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Here is the situation:

Notice, the one car maintains 10m/s throughout while the second car accelerates to 20m/s on the flat part. Both cars will have the same potential and kinetic energy at the end.

My original approach was to convert MPG of my car (35 mi/gal) to J/m (aka Netwons) by using the conversion factor of 34.8 x 10^6 J/L, which I did and got 2338.95 Netwons of force. Since MPG is presumably measured on a flat surface with a constant speed, that means my car requires 2338.95 Netwons of force to maintain speed so the force of friction is also 2338.95 N. Therefore, since I had the force of friction total of the internal parts of my car, I thought the rest of the problem would be easy. However, when I did all the math, the result showed that the energy required was the same, but that goes against the saying that you should speed up before hills--is that unfounded?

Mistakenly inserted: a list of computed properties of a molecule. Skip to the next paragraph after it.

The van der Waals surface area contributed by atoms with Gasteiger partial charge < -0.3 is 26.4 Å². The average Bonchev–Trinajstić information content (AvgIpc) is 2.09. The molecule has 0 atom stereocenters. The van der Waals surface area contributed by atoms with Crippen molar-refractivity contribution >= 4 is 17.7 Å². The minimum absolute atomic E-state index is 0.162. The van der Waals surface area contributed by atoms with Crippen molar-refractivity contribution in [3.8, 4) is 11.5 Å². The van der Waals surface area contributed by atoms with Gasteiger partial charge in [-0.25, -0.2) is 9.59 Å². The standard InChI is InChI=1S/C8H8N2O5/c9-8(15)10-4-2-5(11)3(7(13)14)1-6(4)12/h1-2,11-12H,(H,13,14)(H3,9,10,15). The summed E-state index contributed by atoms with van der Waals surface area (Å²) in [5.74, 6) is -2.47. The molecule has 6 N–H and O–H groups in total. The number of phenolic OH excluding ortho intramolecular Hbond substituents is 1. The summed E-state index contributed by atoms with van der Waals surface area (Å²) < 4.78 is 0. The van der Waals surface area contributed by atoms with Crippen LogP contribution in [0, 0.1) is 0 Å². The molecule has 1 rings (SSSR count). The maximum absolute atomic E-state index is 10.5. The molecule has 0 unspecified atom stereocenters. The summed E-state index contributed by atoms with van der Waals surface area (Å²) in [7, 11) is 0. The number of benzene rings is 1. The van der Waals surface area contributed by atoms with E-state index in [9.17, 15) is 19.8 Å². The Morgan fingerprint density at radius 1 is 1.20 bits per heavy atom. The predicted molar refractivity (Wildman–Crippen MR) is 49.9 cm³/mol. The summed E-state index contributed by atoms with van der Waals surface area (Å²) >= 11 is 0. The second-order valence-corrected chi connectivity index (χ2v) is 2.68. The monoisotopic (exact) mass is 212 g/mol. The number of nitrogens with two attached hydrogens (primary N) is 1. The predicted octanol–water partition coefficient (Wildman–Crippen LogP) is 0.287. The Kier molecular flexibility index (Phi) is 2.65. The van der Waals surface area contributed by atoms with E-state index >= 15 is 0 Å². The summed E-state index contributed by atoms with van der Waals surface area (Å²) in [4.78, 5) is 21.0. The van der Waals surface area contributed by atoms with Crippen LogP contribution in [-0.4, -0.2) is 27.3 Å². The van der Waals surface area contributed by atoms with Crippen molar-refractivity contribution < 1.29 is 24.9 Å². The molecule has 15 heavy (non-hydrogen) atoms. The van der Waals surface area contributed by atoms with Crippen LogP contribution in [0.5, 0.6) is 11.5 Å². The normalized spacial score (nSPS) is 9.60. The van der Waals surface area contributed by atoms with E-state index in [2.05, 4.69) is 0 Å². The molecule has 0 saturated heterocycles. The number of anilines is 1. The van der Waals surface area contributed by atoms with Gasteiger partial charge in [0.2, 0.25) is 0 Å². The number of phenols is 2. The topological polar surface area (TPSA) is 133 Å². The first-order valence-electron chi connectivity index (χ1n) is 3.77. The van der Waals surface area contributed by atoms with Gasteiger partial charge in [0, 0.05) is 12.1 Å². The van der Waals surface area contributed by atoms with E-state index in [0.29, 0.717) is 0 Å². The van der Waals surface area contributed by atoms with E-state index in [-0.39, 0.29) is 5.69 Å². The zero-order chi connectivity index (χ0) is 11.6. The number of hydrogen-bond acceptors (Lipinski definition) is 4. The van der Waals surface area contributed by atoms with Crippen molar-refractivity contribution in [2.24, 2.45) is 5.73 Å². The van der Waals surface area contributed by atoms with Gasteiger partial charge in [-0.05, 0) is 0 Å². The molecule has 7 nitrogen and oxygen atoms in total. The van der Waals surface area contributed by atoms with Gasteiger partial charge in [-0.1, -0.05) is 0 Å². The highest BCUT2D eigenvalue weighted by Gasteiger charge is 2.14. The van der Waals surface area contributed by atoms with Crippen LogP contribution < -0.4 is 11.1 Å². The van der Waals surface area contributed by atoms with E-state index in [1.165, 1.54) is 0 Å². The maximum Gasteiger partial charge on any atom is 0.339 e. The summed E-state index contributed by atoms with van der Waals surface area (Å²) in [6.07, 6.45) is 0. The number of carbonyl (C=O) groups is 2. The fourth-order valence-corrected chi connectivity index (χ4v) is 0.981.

Thanks for any help and if you need any clarification, I'd be willing to explain anything. This really interests me so I'd love to know what you guys think.

-Paul